EU sustainable investment rules need better corporate data: banking report – TheChronicleHerald.ca
By Simon Jessop and Kate Abnett
LONDON (Reuters) – European Union rules aimed at defining sustainable investments should help reduce “greenwashing” by businesses, but better quality corporate data is needed to ensure they work effectively, a banking report said on Tuesday.
The sustainable finance rules will classify investments that can be marketed as sustainable, a move aimed at steering much-needed cash into low-carbon projects to deliver the bloc’s climate goals.
From January to August 2020, 26 of the region’s biggest lenders tested the EU framework across a range of core banking processes, including retail banking, trade finance and lending to smaller companies.
As the main providers of finance to companies across the EU, the ability of the banking system to track and report on whether corporate activities are sustainable or not could prove crucial in assessing the rules’ success or otherwise.
The lenders broadly welcomed the regulations as they seek to align their businesses with the transition to a low-carbon economy, the report by the United Nations Environment Programme Finance Initiative and the European Banking Federation found.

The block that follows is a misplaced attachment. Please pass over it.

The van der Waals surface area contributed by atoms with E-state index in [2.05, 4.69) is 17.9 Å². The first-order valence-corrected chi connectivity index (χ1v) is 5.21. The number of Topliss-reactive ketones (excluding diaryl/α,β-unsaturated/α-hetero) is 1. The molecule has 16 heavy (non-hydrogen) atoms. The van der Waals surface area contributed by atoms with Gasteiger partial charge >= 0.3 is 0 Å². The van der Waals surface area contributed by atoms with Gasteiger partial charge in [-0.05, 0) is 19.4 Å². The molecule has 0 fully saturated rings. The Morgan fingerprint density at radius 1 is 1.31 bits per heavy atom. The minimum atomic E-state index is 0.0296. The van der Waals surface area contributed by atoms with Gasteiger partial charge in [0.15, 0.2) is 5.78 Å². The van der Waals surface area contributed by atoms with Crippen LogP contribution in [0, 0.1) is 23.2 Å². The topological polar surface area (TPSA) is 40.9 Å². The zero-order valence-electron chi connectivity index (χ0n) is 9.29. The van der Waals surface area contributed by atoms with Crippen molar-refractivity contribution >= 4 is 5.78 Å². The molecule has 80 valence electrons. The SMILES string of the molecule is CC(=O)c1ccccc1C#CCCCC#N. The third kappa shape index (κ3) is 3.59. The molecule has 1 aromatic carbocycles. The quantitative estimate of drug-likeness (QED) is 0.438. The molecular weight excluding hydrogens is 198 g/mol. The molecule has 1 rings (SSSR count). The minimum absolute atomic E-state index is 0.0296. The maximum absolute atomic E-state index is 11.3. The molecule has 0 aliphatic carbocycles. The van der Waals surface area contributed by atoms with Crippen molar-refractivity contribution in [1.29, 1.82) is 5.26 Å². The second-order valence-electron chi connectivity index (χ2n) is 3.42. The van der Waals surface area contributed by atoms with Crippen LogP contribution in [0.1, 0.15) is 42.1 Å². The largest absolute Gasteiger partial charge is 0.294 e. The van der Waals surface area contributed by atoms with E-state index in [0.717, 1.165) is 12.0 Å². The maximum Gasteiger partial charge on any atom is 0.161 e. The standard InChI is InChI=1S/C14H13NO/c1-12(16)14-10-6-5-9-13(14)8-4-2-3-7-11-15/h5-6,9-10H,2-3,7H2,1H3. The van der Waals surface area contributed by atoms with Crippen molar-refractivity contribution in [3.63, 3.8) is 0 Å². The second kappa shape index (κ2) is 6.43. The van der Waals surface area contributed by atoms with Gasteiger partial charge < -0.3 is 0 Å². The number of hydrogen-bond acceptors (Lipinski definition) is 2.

However, they also raised a number of issues, many of which were data-related and could require a phasing in of reporting requirements.
While many large companies are already required to disclose certain environmental and social information by law, the bulk of smaller and mid-sized banking clients are not, hampering banks’ assessment of their alignment with the rules.
Concerns over the quality, detail and standardisation of data is also an issue when looking at banks’ lending overseas, something that would be made more complex as other regions launch their own regulations.
The banks who tested the EU rules called on regulators to seek global alignment of regulations, and for better tools to manage data from clients, such as a centralised EU database.
While under no compulsion to lend to activities that can be classed as sustainable, banks see sustainable finance as a growth area that is likely to take on more importance in coming years should policymakers tighten environmental legislation.
With more investors globally looking to become shareholders of companies with a good record on managing environmental risk, banks are also likely to look to reduce their exposure to environmentally or socially harmful activities over time.
The European Commission is expected to finish the section of the rules covering climate change in the coming months, before they take effect in 2022.
(Reporting by Simon Jessop and Kate Abnett; Editing by Pravin Char)